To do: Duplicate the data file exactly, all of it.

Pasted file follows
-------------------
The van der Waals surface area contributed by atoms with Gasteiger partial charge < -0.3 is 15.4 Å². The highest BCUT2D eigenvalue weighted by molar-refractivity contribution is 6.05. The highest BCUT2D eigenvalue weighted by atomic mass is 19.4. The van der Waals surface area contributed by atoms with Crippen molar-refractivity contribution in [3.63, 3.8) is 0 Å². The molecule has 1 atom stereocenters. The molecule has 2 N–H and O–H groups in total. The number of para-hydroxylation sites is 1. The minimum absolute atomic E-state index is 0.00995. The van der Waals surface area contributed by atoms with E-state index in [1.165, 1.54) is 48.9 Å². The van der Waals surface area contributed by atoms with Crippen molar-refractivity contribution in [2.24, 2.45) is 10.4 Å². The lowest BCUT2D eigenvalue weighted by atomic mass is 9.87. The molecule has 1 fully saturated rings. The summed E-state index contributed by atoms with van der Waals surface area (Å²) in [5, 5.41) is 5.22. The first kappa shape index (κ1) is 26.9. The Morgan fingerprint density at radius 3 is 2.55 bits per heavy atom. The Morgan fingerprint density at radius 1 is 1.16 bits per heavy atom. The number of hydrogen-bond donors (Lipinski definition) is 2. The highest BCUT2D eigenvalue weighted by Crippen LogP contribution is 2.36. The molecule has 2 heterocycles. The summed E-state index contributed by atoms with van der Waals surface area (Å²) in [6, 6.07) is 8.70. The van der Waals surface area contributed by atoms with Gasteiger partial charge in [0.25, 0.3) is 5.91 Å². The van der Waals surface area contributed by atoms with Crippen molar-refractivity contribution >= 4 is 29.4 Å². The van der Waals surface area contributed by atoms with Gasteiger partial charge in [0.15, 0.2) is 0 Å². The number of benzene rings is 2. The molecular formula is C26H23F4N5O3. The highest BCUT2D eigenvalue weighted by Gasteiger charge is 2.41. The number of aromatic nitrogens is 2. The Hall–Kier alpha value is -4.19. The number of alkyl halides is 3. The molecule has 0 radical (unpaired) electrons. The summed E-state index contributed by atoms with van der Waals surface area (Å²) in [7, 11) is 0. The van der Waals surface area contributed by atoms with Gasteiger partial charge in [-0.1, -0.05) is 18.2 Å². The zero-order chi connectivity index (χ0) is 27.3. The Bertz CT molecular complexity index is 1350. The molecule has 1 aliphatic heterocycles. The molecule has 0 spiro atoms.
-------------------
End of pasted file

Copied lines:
The van der Waals surface area contributed by atoms with Gasteiger partial charge < -0.3 is 15.4 Å². The highest BCUT2D eigenvalue weighted by molar-refractivity contribution is 6.05. The highest BCUT2D eigenvalue weighted by atomic mass is 19.4. The van der Waals surface area contributed by atoms with Crippen molar-refractivity contribution in [3.63, 3.8) is 0 Å². The molecule has 1 atom stereocenters. The molecule has 2 N–H and O–H groups in total. The number of para-hydroxylation sites is 1. The minimum absolute atomic E-state index is 0.00995. The van der Waals surface area contributed by atoms with E-state index in [1.165, 1.54) is 48.9 Å². The van der Waals surface area contributed by atoms with Crippen molar-refractivity contribution in [2.24, 2.45) is 10.4 Å². The lowest BCUT2D eigenvalue weighted by atomic mass is 9.87. The molecule has 1 fully saturated rings. The summed E-state index contributed by atoms with van der Waals surface area (Å²) in [5, 5.41) is 5.22. The first kappa shape index (κ1) is 26.9. The Morgan fingerprint density at radius 3 is 2.55 bits per heavy atom. The Morgan fingerprint density at radius 1 is 1.16 bits per heavy atom. The number of hydrogen-bond donors (Lipinski definition) is 2. The highest BCUT2D eigenvalue weighted by Crippen LogP contribution is 2.36. The molecule has 2 heterocycles. The summed E-state index contributed by atoms with van der Waals surface area (Å²) in [6, 6.07) is 8.70. The van der Waals surface area contributed by atoms with Gasteiger partial charge in [0.25, 0.3) is 5.91 Å². The van der Waals surface area contributed by atoms with Crippen molar-refractivity contribution >= 4 is 29.4 Å². The van der Waals surface area contributed by atoms with Gasteiger partial charge in [0.15, 0.2) is 0 Å². The number of benzene rings is 2. The molecular formula is C26H23F4N5O3. The highest BCUT2D eigenvalue weighted by Gasteiger charge is 2.41. The number of aromatic nitrogens is 2. The Hall–Kier alpha value is -4.19. The number of alkyl halides is 3. The molecule has 0 radical (unpaired) electrons. The summed E-state index contributed by atoms with van der Waals surface area (Å²) in [7, 11) is 0. The van der Waals surface area contributed by atoms with Gasteiger partial charge in [-0.1, -0.05) is 18.2 Å². The zero-order chi connectivity index (χ0) is 27.3. The Bertz CT molecular complexity index is 1350. The molecule has 1 aliphatic heterocycles. The molecule has 0 spiro atoms.